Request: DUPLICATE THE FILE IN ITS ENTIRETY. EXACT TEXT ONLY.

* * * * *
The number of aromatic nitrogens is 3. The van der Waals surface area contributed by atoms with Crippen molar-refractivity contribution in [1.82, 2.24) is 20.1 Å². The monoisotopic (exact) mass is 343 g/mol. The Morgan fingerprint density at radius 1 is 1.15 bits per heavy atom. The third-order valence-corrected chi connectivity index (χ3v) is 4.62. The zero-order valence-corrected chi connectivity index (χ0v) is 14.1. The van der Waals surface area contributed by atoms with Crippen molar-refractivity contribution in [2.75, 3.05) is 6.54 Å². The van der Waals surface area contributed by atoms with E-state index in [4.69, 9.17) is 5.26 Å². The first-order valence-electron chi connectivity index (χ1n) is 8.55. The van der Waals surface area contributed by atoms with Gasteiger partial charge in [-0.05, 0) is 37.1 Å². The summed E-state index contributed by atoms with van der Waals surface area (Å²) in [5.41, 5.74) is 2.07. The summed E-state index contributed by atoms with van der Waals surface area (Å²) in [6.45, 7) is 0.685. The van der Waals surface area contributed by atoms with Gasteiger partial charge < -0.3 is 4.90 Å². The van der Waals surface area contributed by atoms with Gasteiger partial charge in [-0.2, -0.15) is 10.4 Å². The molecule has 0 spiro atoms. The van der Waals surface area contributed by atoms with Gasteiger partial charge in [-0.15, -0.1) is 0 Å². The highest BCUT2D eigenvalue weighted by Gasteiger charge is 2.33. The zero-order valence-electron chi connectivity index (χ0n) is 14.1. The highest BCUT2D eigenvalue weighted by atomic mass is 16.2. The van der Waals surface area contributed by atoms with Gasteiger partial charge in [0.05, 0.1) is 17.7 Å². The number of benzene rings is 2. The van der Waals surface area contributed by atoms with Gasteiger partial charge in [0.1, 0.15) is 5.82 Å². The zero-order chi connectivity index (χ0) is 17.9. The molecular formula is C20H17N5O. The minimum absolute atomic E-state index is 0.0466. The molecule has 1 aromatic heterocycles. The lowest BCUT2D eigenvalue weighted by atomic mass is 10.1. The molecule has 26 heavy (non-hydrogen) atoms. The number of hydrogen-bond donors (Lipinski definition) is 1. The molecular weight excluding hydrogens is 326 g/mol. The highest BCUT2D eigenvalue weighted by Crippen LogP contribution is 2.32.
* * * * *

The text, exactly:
The number of aromatic nitrogens is 3. The van der Waals surface area contributed by atoms with Crippen molar-refractivity contribution in [1.82, 2.24) is 20.1 Å². The monoisotopic (exact) mass is 343 g/mol. The Morgan fingerprint density at radius 1 is 1.15 bits per heavy atom. The third-order valence-corrected chi connectivity index (χ3v) is 4.62. The zero-order valence-corrected chi connectivity index (χ0v) is 14.1. The van der Waals surface area contributed by atoms with Crippen molar-refractivity contribution in [2.75, 3.05) is 6.54 Å². The van der Waals surface area contributed by atoms with E-state index in [4.69, 9.17) is 5.26 Å². The first-order valence-electron chi connectivity index (χ1n) is 8.55. The van der Waals surface area contributed by atoms with Gasteiger partial charge in [-0.05, 0) is 37.1 Å². The summed E-state index contributed by atoms with van der Waals surface area (Å²) in [5.41, 5.74) is 2.07. The summed E-state index contributed by atoms with van der Waals surface area (Å²) in [6.45, 7) is 0.685. The van der Waals surface area contributed by atoms with Gasteiger partial charge < -0.3 is 4.90 Å². The van der Waals surface area contributed by atoms with Gasteiger partial charge in [-0.2, -0.15) is 10.4 Å². The molecule has 0 spiro atoms. The van der Waals surface area contributed by atoms with Gasteiger partial charge in [-0.15, -0.1) is 0 Å². The highest BCUT2D eigenvalue weighted by Gasteiger charge is 2.33. The zero-order valence-electron chi connectivity index (χ0n) is 14.1. The highest BCUT2D eigenvalue weighted by atomic mass is 16.2. The van der Waals surface area contributed by atoms with Gasteiger partial charge in [0.05, 0.1) is 17.7 Å². The number of benzene rings is 2. The van der Waals surface area contributed by atoms with Gasteiger partial charge in [0.1, 0.15) is 5.82 Å². The zero-order chi connectivity index (χ0) is 17.9. The molecular formula is C20H17N5O. The minimum absolute atomic E-state index is 0.0466. The molecule has 1 aromatic heterocycles. The lowest BCUT2D eigenvalue weighted by atomic mass is 10.1. The molecule has 26 heavy (non-hydrogen) atoms. The number of hydrogen-bond donors (Lipinski definition) is 1. The molecular weight excluding hydrogens is 326 g/mol. The highest BCUT2D eigenvalue weighted by Crippen LogP contribution is 2.32.